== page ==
Journalism for Technology Research

Journalism for Technology Research

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TJG News

Management Artificial Intelligence

TJG News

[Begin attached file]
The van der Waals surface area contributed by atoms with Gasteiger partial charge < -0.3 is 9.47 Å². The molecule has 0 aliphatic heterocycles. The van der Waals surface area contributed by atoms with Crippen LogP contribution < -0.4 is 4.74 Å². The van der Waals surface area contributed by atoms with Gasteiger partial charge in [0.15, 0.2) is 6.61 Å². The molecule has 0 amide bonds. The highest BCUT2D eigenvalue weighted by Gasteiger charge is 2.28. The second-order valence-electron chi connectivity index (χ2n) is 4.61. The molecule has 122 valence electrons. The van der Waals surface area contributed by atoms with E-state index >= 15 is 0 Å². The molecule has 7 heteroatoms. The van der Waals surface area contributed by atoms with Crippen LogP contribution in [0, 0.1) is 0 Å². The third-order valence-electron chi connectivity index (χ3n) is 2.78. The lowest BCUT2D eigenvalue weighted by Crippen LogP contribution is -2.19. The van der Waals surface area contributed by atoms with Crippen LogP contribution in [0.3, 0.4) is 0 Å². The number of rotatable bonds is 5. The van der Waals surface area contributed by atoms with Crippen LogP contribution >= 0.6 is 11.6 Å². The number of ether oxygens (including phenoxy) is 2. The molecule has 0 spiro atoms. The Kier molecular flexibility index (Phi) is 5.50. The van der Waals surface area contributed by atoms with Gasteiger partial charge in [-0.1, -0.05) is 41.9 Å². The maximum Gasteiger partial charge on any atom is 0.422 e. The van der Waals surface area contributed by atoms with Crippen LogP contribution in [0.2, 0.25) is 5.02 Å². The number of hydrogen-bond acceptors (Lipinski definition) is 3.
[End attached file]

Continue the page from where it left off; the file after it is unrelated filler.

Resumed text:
Managing a large scale artificial intelligence teams may require a broader approach to planning than normal information technology projects. The potential for greater risk and the need for higher levels of trust and transparency to the effectiveness of machine learning and artificial intelligence algorithms require more resources than software engineering projects. Machine learning and artificial intelligence algorithms are based datasets. The datasets are supposed to be representative of the population. The processing of the datasets also require representation of the population to mirror human actions. The room for error in datasets and processing can be very large. For this reason, great care must be taken to ensure that these tools are developed safely. Even the most skilled scientist may allow errors in the development of machine learning and artificial intelligence algorithms. Unlike software engineering, errors in machine learning and artificial intelligence may not be evident in testing or early production phases. Errors in machine learning and artificial intelligence algorithms may be more difficult to find and can cause greater danger if these technologies are placed into market. The need for organizing the planning and processing for management of artificial intelligence may demand greater scrutiny in the development of project timelines, deliverables, and stakeholders. If a software product fails because of loss of data, there are a number of regulations that govern what should take place because of the breach. Regulations for data privacy have been developed to ensure that personally identifiable information is protected. There are also industry specific regulations to protect data in industries such as health care and education. Unfortunately, there are not international, national, or industry specific regulations governing the ng the application of artificial intelligence algorithms. Nor are there disclosure measurements for how public and private sectors can deploy artificial intelligence algorithms. Corporations can deploy artificial intelligence algorithms with reckless abandon without any responsibility for the outcome. Without any regulation, these algorithms may have the potential to be weaponized against certain populations. Without disclosure requirements, it may be very difficult for the public to even know how and when these algorithms are being operated. Presently, it is a corporate social responsibility to maintain ethical and moral requirements of the wild, wild west of artificial intelligence algorithms.